Nutrition students create healthy lesson plans for WinterKids' annual Winter Games

a bowl of fruits and vegetables
This is the second year that nutrition students from UNE have developed the program’s nutrition lesson plans.

Two nutrition majors at the University of New England are using their studies to make an impact on the health of children in Maine and New Hampshire.

Class of 2021 students Paige Mason and Josephine Brown have developed the nutrition curriculum for the fourth annual WinterKids Winter Games, a four-week nutrition and physical activity challenge for schools and classrooms across Maine that takes place in January.

WinterKids, based in Westbrook, is the only nonprofit in Maine dedicated exclusively to increasing outdoor physical activity in children and families in winter, which the organization has dubbed the “longest, most sedentary season.” This is the second year that nutrition students from UNE have developed the program’s nutrition lesson plans.

“Developing the nutrition education activities for WinterKids’ Winter Games gives our students good practical experience in writing lesson plans for different age groups,” said Anne-Marie Davee, M.S., RDN, LD, assistant clinical professor in the Department of Nutrition within the University’s Westbrook College of Health Professions, who coordinated with WinterKids to establish the partnership. “It was really nice for them to learn about the different sort of skill levels of the different grade levels.”

The Winter Games were developed in 2017 to help teachers engage their students in outdoor learning. Each year’s games have an overarching theme, and each week of the month has a different focus: physical activity, nutrition, family engagement, and a winter carnival.

This year’s games are themed “circles.” Nutritional lesson plans incorporate ways to include healthy, circular foods into children’s diets, like apples and grapes. They also integrate the principles of the U.S. Department of Agriculture’s currently adopted nutrition guide MyPlate — aptly, a circular model — into nutritional recommendations.

Schools typically compete for prize money, but this year’s games have been restructured in light of the coronavirus pandemic. Elementary school teachers can register their classes for the Winter Games, receiving “PLAYBooks” for every student, which contain fun, engaging activities designed to encourage outdoor learning. Four hundred teachers and 8,000 students are expected to participate.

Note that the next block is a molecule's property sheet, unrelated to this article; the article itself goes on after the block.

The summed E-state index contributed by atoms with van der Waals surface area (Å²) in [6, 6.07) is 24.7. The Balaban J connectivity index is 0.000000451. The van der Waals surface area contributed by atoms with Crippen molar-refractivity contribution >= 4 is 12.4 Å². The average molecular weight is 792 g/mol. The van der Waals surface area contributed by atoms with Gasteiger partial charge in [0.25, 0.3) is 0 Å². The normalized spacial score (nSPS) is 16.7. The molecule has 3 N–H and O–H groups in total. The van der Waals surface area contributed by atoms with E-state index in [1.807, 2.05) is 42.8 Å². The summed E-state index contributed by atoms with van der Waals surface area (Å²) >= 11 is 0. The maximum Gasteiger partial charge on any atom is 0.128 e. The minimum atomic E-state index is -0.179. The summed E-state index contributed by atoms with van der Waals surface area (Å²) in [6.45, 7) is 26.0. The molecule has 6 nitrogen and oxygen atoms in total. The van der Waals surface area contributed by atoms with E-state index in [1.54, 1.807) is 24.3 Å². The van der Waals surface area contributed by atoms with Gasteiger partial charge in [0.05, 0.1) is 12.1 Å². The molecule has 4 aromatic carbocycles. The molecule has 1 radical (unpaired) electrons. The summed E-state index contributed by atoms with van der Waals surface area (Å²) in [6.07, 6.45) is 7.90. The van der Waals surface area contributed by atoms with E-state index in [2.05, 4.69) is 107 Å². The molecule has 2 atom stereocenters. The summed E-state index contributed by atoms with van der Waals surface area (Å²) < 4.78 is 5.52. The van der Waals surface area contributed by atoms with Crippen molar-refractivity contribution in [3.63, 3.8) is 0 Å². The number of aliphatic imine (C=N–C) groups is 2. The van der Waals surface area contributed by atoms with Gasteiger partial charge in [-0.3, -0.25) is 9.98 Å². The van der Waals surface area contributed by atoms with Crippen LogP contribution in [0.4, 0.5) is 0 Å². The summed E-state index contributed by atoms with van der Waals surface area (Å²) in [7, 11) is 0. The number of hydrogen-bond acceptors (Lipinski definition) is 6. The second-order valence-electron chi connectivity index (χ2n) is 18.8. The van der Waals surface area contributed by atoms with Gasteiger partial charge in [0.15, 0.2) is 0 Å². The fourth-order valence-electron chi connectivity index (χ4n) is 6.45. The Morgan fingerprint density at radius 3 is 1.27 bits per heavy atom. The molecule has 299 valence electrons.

WinterKids Education Director Marion Doyle said the games are a way to create a fun, impactful outdoor learning experience.

“WinterKids has been encouraging teachers to take the classroom outdoors for 20 years. This year, it is even more important to incorporate outdoor activity during the school day,” she said. “Teachers — and guardians who have become teachers — can easily implement the Winter Games activities.”

The UNE student-developed nutrition plans also include games intended to teach children which foods are healthy and which are not. Mason said it was critical to develop a program that would teach children the principles of nutrition in ways that are entertaining for them.

“It was important to me to make sure these nutrition education activities we were planning would be taught in a way that the students could connect with,” said Mason, a Mount Desert, Maine, native. “We can share all the nutrition knowledge in the world with these students, but, if we don't share it in a way that is engaging and exciting for them, then we aren't doing our job. If the students can go home after school and still be talking about what they've learned during the nutrition week and want to keep talking and learning about it, then I know I've made an impact.”

The partnership between WinterKids and UNE has been beneficial because the University’s students bring fresh perspectives on nutrition education, Doyle said.

“It has been wonderful to partner with UNE to engage children in developing skills for healthy eating and active learning,” Doyle remarked. “Students in UNE’s program are thinking about nutrition in new and exciting ways and are eager to do good for their communities.”

Brown said she was thankful for the experience as it gave her the chance to make lesson plans for children, a new experience for her.

“I had a great experience with working with WinterKids, and I would recommend future seniors in the nutrition program to take this opportunity,” she said.

Mason said her work with WinterKids has influenced how she will work with patients in her chosen profession.

“Working with WinterKids has helped me realize that there are a lot of barriers people face on a daily basis that prevent them from being able to make healthy changes,” she remarked. “Something I will take with me as a future registered dietician is to always help address what my patients’ barriers are and modify the way I am going to help them so they can be successful with creating the necessary changes to live a healthier lifestyle.”

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Paige Mason (Nutrition, ’21)

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